WhiteCoat

Why I’m A Bad Doctor – Part 2

Better Be Prompt!It isn’t just the patients who think I’m a bad doctor.

Based on the information from all the pinheads at Medicare’s “HospitalCompare” web site, I’m downright dangerous.

For those who don’t know about Hospital Compare, it is a site where the general public can compare the “quality indicators” for hospitals on measures deemed important by the AHRQ.

I failed to meet a couple of indicators recently, so I received notices from our hospital administration that I am now considered out of compliance with the HospitalCompare guidelines and am bringing down our numbers on the HospitalCompare.gov web site.

In other words, Medicare thinks I’m a bad doctor.

Let me tell you about the patients I screwed up on.

The first patient was a gentleman in his 70’s who started having chest pain at home. He got sweaty, passed out, and hit his head on the concrete floor in his house, causing a nice goose egg on the back of his noggin. When he arrived in the emergency department, he was still having chest pain, so we hooked him up to an EKG and … lo and behold … he was having a myocardial infarction.

According to the quality indicators at “HospitalCompare”, if a patient with a heart attack is going to receive thrombolytics (“clot busters”), the thrombolytics must be given within 30 minutes of the patient’s arrival at the hospital. If a health care provider takes longer than 30 minutes to administer thrombolytics to someone with a heart attack, the government considers that provider to be practicing bad medicine.

Now I’m faced with a choice:
A. Do I give clot busters to someone who sustained a significant head injury (and may be bleeding internally) so that I can look like a “good doctor” to Medicare and HospitalCompare.hhs.gov? If there is bleeding inside his brain, clot buster medications will make the bleeding worse and could kill him.
-OR-
B. Do I perform a CT scan on the patient to make sure that there is no bleeding inside his brain before I give the clot-buster medications? If I do the CT scan, there is no way that we’ll get the results and be able to give the patient thrombolytics within the 30 minute window.

If I choose “A,” the hospital stays in the upper echelon of facilities that meet HospitalCompare.hhs.gov‘s guidelines. Doesn’t matter if the patient dies – according to Medicare, “We’re Number ONE!”
If I choose “B” I’m doing what is right for the patient, but our hospital will look bad and HospitalCompare.hhs.gov will plaster it all over the internet that our hospital doesn’t follow Medicare’s rigid and sometimes life-threatening guidelines.
I chose “B.”
According to HospitalCompare.hhs.gov, my decision made me a bad doctor.

The second patient was an elderly lady who came to the hospital with leg pain and weakness. She was in a lot of pain. We did some testing and she ended up having a blown disc in her back that was pressing on a nerve root. She was admitted and had surgery. Five days after she was admitted, she ended up having a heart attack while she was recuperating on the medical floor.

According to the quality indicators at “HospitalCompare”, if a patient has a heart attack and does not have contraindications to receiving aspirin or beta blockers, the patient must receive aspirin and beta blockers within 24 hours of their arrival in the hospital.

The brainiacs at Medicare who run this HospitalCompare site expect that I put on my Amazing Kreskin glasses, bust out the crystal ball, and predict with 100% certainty which patients I admit will later have a heart attack while in the hospital. A patient might get admitted for an infected hangnail. If the patient later has a heart attack and I didn’t give aspirin and beta blockers or document a contraindication to those medications, CMS considers me a bad doctor.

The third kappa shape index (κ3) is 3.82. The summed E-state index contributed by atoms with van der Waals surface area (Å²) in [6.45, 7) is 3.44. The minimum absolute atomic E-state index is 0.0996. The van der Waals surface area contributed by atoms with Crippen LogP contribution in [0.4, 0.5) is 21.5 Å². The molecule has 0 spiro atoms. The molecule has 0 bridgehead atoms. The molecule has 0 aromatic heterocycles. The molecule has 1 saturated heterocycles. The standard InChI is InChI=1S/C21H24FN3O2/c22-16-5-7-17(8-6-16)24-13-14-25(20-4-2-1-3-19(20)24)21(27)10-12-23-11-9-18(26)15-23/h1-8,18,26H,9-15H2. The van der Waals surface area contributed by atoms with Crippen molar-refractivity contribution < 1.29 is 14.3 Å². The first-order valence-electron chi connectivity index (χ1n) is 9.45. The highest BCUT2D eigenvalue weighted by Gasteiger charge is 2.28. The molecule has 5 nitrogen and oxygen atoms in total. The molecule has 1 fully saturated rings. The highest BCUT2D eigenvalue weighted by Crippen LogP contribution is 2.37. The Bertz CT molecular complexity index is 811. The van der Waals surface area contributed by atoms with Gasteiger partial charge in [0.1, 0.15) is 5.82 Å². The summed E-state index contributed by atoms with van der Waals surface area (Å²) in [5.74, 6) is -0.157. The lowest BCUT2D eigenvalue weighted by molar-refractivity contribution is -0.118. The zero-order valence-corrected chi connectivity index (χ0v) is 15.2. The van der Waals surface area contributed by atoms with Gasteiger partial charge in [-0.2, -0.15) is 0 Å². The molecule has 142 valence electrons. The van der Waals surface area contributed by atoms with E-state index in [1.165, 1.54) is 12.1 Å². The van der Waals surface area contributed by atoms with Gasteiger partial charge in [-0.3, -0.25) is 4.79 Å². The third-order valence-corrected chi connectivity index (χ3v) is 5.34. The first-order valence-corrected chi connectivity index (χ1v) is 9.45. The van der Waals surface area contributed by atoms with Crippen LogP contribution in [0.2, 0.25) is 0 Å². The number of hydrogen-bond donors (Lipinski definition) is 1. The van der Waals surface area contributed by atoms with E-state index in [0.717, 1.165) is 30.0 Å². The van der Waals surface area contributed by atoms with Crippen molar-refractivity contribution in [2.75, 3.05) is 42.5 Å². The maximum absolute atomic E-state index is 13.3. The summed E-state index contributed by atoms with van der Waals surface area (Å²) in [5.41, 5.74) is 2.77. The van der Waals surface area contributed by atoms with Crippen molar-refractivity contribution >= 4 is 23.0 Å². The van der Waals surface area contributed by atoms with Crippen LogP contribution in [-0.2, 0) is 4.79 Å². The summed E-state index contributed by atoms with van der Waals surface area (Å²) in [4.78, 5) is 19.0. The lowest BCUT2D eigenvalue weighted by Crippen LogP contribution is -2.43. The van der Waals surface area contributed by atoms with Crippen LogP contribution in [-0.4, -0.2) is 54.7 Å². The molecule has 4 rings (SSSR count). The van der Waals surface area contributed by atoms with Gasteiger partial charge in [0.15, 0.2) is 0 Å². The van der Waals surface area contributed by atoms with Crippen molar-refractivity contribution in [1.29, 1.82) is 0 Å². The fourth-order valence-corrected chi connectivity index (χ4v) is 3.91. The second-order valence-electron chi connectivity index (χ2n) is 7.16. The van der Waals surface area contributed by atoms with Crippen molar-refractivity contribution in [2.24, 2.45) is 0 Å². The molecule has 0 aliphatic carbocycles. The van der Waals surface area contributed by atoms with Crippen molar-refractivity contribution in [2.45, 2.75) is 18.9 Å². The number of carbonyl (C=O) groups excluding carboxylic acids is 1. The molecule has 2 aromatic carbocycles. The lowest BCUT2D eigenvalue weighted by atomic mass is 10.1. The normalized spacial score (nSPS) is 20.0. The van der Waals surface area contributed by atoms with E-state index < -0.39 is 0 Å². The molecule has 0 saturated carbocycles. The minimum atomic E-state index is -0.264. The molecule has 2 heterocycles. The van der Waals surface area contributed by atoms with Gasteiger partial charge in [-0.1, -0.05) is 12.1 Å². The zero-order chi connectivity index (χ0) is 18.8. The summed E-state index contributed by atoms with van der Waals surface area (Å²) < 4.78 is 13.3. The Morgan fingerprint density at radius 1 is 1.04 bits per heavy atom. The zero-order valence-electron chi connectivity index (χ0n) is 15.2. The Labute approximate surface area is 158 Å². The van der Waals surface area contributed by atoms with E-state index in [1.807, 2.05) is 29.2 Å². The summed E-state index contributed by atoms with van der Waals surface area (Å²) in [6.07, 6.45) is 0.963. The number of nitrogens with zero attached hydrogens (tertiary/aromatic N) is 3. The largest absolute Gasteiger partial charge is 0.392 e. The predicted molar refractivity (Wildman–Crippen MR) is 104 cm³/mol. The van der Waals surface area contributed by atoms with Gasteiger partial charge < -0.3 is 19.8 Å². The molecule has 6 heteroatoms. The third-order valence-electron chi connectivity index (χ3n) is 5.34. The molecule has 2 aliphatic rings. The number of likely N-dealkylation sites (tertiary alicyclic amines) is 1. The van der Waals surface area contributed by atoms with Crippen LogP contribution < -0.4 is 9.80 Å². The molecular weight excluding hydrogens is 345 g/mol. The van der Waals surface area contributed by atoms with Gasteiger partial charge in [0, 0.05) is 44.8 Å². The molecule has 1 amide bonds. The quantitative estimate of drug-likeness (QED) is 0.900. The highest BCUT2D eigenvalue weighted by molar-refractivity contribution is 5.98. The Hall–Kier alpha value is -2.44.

(Note: The “beta blocker on arrival” metric has since been dropped from the list of current measures – the first of several indicators that CMS apparently is admitting it was wrong about. However, the aspirin on arrival metric still exists and is calculated in the same retrospective fashion)

By looking out for my patients and by failing to be a prophet, I’m a bad doctor.

So be it.

Add these to the reasons why so many doctors and nurses are getting fed up and leaving medicine … at a time when more doctors and nurses are needed to care for sick Americans.

If you believe all of the information on the HospitalCompare.hhs.gov web site, you deserve what happens to you.

Maybe you’ll get lucky and have a “good” doctor who treats your heart attack and head injury the “right way”.

40 Responses to “Why I’m A Bad Doctor – Part 2”

  1. What if we just ignore this bureaucratic stuff and take good care of patients?

  2. ERP says:

    I got dinged once back when Beta blockers where required for all STEMI’s because I did not give it when the patient had heart rate of 55. Turns out to avoid being a “bad” doctor, I had to document the obvious. “No Betablocker given due to bradycardia”. Duh.

  3. igloodoc says:

    And this is how the hhs cocktail came to be. For any symptom between the nose and the belly button you get nurse K to administer asprin, nitro, beta blocker, morphine, zofran to counter the nausea of the morphine, iv fluids to counter the beta blocker and nitro, and zithromycin (you can’t miss the 4 hr door to antibiotic pneumonia metric) and if Nurse K is feeling spunky, a GI cocktail just to cover the bases… in triage. Then you do an ecg and chest xray.
    You may miss a lot, especially in the pediatric crowd and 9 year old children really hate the nitro, though. And Nurse K is probably gonna write you up in her blog. , but you will hit almost every hhs metric in the hhs universe.

  4. hashmd says:

    I am the Utilization Management Chairperson at our little hospital. Our Quality Management Dept., who collects the data on these types of metrics, actually looks at these cases that “fell out” of the initial screen.